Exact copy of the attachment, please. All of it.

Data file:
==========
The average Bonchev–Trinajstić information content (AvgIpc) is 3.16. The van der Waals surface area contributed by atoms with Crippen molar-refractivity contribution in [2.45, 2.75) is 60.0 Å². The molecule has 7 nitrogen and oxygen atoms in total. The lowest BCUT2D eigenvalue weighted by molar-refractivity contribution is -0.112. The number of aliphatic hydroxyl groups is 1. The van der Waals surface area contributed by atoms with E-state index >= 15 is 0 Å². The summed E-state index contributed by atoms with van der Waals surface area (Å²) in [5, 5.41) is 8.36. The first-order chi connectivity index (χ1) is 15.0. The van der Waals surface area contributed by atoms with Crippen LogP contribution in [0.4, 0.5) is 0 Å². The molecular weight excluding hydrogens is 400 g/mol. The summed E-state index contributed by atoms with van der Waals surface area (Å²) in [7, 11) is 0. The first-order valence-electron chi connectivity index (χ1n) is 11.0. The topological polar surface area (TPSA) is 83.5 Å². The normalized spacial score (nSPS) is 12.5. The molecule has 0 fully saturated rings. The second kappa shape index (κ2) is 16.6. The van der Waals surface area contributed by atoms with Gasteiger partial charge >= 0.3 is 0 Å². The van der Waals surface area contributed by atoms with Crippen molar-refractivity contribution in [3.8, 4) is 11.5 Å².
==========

The average Bonchev–Trinajstić information content (AvgIpc) is 3.16. The van der Waals surface area contributed by atoms with Crippen molar-refractivity contribution in [2.45, 2.75) is 60.0 Å². The molecule has 7 nitrogen and oxygen atoms in total. The lowest BCUT2D eigenvalue weighted by molar-refractivity contribution is -0.112. The number of aliphatic hydroxyl groups is 1. The van der Waals surface area contributed by atoms with E-state index >= 15 is 0 Å². The summed E-state index contributed by atoms with van der Waals surface area (Å²) in [5, 5.41) is 8.36. The first-order chi connectivity index (χ1) is 15.0. The van der Waals surface area contributed by atoms with Crippen LogP contribution in [0.4, 0.5) is 0 Å². The molecular weight excluding hydrogens is 400 g/mol. The summed E-state index contributed by atoms with van der Waals surface area (Å²) in [7, 11) is 0. The first-order valence-electron chi connectivity index (χ1n) is 11.0. The topological polar surface area (TPSA) is 83.5 Å². The normalized spacial score (nSPS) is 12.5. The molecule has 0 fully saturated rings. The second kappa shape index (κ2) is 16.6. The van der Waals surface area contributed by atoms with Gasteiger partial charge >= 0.3 is 0 Å². The van der Waals surface area contributed by atoms with Crippen molar-refractivity contribution in [3.8, 4) is 11.5 Å².